As we continue our Batter Up! Sermon series while preparing the message of  looking at the Home Run Swing, I discovered how regrets keep us from hitting the homerun. We all love the home run ball. Hitting a homerun is hard to do but some players seem to do it with ease and make it look easy. In life we look at other people’s life and it seems they have the homerun swing. Everything seems to go their way; their job, marriages, house, kids, relationships, and other things we sort of envy. We begin to compare thier life to ours and more regrets begin to mount up. We look at them and say, “Man I wish I was that lucky.” Like homerun hitting and life; luck might not play any part in their success. When you watch a homerun hitter, they seem to do it with ease. What we don’t see is the preparation, experience, confidence, and wisdom the homerun hitters have. We see the ball go over the fences, the crowd cheer, and the fireworks explode and we forget the hours in the batting cage, watching video, weight training, and what the hitter has learned from the million of times at bat. If our life is full or regrets, to stop repeating them, we may have to explore new questions we need to ask ourselves. We need to learn, practice, and dedicate ourelves to when we are in similuar situations we make more wise desicisons. We might need to ask ourselves: What did we learn from our past? What is the most wise thing to do for our present circumstances? What is the best decision for our hope and dreams for the future? Answering theses questions before we act, may help us all reduce the regrets in our life..
Take care of yourself and one another,
Peace & Grace,

Tuesday, August 16, 2011

“Handling the Strike Out"

Every one of us has moments in our life when we strike out. These are the moments in our life when we simply fail. We loose confidence, we mess up, we swing for something and miss, or we just stand there and watch the perfect pitch or opportunity pass us by. These moments in our life seem to stick with us forever. We can all remember freshly, no matter how much time has passed, those moments in our life when we have simple struck out. We have faced the humiliation and walked defeated back to the dug out. Each of us can recall when someone has hurt us or we have hurt someone else. We have all had situations in life when we have botched something up, messed up, made bad financial or business decision, trusted the wrong person, or someone we love has died. We automatically hold on to these moments and wonder why some people adjust better than we do.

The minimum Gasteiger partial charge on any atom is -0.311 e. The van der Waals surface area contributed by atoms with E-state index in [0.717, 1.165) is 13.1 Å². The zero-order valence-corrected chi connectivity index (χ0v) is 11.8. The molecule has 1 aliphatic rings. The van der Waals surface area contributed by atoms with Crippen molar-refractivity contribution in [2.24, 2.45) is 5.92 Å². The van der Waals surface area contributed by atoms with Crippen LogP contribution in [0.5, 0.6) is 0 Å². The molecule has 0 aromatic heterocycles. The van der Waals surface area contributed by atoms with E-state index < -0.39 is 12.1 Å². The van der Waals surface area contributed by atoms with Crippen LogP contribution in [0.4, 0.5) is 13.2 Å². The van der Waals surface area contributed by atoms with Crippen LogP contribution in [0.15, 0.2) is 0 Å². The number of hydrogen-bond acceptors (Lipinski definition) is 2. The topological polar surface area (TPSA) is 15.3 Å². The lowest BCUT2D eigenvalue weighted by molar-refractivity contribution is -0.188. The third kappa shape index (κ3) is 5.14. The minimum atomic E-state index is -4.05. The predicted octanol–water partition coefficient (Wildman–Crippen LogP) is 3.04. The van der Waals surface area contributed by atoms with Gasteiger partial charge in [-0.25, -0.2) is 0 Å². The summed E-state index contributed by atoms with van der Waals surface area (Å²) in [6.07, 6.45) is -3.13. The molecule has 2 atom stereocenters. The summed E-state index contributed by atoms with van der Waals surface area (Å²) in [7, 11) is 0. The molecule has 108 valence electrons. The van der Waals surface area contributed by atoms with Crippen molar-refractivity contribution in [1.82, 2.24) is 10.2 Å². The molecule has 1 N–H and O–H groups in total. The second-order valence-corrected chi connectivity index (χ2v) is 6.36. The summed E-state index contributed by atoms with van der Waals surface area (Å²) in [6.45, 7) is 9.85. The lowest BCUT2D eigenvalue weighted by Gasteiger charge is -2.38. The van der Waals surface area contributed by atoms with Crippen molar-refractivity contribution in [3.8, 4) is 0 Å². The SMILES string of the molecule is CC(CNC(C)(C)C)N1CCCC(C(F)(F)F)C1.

Those that follow baseball will argue who is the best hitter of all time. If we look at statics only, (not getting into the steroid era debate) we look at three of the all time homerun leaders. George Herman (Babe) Ruth in 22 seasons hit 714 homeruns but also had 1330 strike outs. Hank Aaron in 23 seasons hit 755 homeruns with 1383 strike outs, and Barry Bonds 762 homeruns with 1539 strike outs. If you notice these hitters struck out about twice a many times than hit homeruns. What made them great was not their homeruns but how they overcame striking out. These great hitters did not allow the strike out to define who they were as a batter; if they did they would have never made it out of the minor leagues. When they stuck out, they adjusted their swing, reinstalled their confidence, and with great anticipation of success and enthusiasm stepped back into the batters box. They not once asked to be taken out of the game because of a strike out. They understand that slumps are just part of the game. When we look at baseball any great player will have a .300 battering average. A .300 batting average will get you into the Hall of Fame. Baseball is a game where greatness is defined by someone failing only 7 out of 10 times. In baseball like in life, you may fail more times than you succeed.

We all have failures in life, it is just apart of living. What is important is how we handle those strikeout moments. We have all made bad decisions, said the wrong thing, believed the wrong person, must trust in those who are not trust worthy, and let both ourselves and others down. Jesus’ own disciples struck out on him when he needed them most. Sometime in our prayers to God during our strike out moments we may be just asking the wrong question. We pray for God to deliver us, restore us, help us, and save us. These are great prayers however instead of simply asking God to rescue us; we may need to ask God what WE can do the next time we are in the batters box. We need to explore and be open to new ways God can help us adjust our swing, reinstall our confidence, and encourage us to get back in the game. Staying on the bench is not really an option. Just something to think about next time we strike out..
Peace & Love,

Monday, August 8, 2011

The Sacrifce Bunt